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Our contempt for Grover Norquist’s no-new-taxes pledge is no secret, and it seems that at least one member of Congress is willing to come out and admit he shares the feeling. Nebraska Rep. Jeff Fortenberry signed the no-new-taxes pledge in 2004, but now says he regrets the move.
He says, “A while back, I had notified the organization that I had taken that pledge when I ran for office and upheld that my first term in office but realized that this type of pledge can constrain creative policy thinking, so I asked not to be associated with it any longer.”
Ouch. Poor Grover!
Responding to Fortenberry’s snub, a spokesperson from Norquist’s group bristled, “One does not promise to be pro-life for two years, or pro-Second Amendment for one year. One is pro-life, pro-Second Amendment or pro-taxpayer as long as one is in office. Or not.”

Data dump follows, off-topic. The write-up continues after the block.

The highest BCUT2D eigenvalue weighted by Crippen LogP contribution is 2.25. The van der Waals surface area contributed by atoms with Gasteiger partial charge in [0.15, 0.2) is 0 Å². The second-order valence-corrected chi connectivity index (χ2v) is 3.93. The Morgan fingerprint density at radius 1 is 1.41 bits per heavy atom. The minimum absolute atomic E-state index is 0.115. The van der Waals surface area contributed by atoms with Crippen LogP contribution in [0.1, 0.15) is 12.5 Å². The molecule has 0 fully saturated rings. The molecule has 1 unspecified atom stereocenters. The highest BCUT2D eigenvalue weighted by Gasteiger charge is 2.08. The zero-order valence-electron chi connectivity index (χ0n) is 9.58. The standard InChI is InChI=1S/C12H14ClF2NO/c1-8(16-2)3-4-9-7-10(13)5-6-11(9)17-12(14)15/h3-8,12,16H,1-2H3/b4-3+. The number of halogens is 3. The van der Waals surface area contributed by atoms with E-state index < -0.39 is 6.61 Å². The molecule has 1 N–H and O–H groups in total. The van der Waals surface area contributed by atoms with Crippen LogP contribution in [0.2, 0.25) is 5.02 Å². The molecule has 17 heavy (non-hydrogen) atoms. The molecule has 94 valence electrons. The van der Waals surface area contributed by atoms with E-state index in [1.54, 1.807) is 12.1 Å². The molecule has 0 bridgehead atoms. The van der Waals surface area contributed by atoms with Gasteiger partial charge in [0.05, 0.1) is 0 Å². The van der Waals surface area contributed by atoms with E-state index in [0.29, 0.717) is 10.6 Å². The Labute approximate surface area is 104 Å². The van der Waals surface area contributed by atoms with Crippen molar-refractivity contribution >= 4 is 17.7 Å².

This pathological inflexibility defines the pledge mentality and hurts our democracy. It’s chilling that even when legislators abandon the pledge after recognizing it for the ideological straightjacket it is, they are never fully released from it. Isn’t that how cults work?
Completely taking tax increases off the table is no way to govern. Pledges thwart the important debates and conversations that make our political system work, the current Washington gridlock offering a case in point. Rep. Fortenberry is setting an example for his GOP colleagues, going so far as to say Warren Buffett might even be right about taxing millionaires. We’ll see if his stance helps open up our debates.
Pledging to spending cuts as the only budget balancing tool is like agreeing to eat a bowl of spaghetti with only a knife; it doesn’t work and it makes you look foolish.